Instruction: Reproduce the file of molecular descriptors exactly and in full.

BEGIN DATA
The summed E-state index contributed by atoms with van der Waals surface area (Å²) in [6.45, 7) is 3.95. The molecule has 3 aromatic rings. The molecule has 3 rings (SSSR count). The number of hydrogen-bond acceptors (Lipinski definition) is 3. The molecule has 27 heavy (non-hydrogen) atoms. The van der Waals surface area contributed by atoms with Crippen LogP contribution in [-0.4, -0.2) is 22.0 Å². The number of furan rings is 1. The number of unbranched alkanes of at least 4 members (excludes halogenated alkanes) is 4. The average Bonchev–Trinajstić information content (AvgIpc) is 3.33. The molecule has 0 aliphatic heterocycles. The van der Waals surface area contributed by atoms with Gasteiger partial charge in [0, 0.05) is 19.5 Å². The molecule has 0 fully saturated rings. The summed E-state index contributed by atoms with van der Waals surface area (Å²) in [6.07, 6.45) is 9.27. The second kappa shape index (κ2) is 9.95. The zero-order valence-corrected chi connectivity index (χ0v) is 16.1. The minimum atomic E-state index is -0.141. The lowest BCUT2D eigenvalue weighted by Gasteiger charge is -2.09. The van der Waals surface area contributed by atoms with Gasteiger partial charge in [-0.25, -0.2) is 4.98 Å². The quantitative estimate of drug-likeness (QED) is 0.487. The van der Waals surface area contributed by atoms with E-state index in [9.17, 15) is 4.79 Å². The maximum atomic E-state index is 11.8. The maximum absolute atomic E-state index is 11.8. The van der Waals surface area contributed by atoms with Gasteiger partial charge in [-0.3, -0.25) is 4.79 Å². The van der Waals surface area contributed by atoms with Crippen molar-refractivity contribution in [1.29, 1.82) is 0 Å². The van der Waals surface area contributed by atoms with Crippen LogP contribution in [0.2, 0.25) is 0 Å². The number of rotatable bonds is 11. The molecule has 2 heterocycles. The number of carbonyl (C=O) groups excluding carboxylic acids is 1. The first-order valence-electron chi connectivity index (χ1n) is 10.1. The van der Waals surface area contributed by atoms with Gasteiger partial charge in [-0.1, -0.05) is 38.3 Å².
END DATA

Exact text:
The summed E-state index contributed by atoms with van der Waals surface area (Å²) in [6.45, 7) is 3.95. The molecule has 3 aromatic rings. The molecule has 3 rings (SSSR count). The number of hydrogen-bond acceptors (Lipinski definition) is 3. The molecule has 27 heavy (non-hydrogen) atoms. The van der Waals surface area contributed by atoms with Crippen LogP contribution in [-0.4, -0.2) is 22.0 Å². The number of furan rings is 1. The number of unbranched alkanes of at least 4 members (excludes halogenated alkanes) is 4. The average Bonchev–Trinajstić information content (AvgIpc) is 3.33. The molecule has 0 aliphatic heterocycles. The van der Waals surface area contributed by atoms with Gasteiger partial charge in [0, 0.05) is 19.5 Å². The molecule has 0 fully saturated rings. The summed E-state index contributed by atoms with van der Waals surface area (Å²) in [6.07, 6.45) is 9.27. The second kappa shape index (κ2) is 9.95. The zero-order valence-corrected chi connectivity index (χ0v) is 16.1. The minimum atomic E-state index is -0.141. The lowest BCUT2D eigenvalue weighted by Gasteiger charge is -2.09. The van der Waals surface area contributed by atoms with Gasteiger partial charge in [-0.25, -0.2) is 4.98 Å². The quantitative estimate of drug-likeness (QED) is 0.487. The van der Waals surface area contributed by atoms with E-state index in [9.17, 15) is 4.79 Å². The maximum atomic E-state index is 11.8. The maximum absolute atomic E-state index is 11.8. The van der Waals surface area contributed by atoms with Gasteiger partial charge in [-0.3, -0.25) is 4.79 Å². The van der Waals surface area contributed by atoms with Crippen molar-refractivity contribution in [1.29, 1.82) is 0 Å². The van der Waals surface area contributed by atoms with Crippen LogP contribution in [0.2, 0.25) is 0 Å². The number of rotatable bonds is 11. The molecule has 2 heterocycles. The number of carbonyl (C=O) groups excluding carboxylic acids is 1. The first-order valence-electron chi connectivity index (χ1n) is 10.1. The van der Waals surface area contributed by atoms with Gasteiger partial charge in [-0.1, -0.05) is 38.3 Å².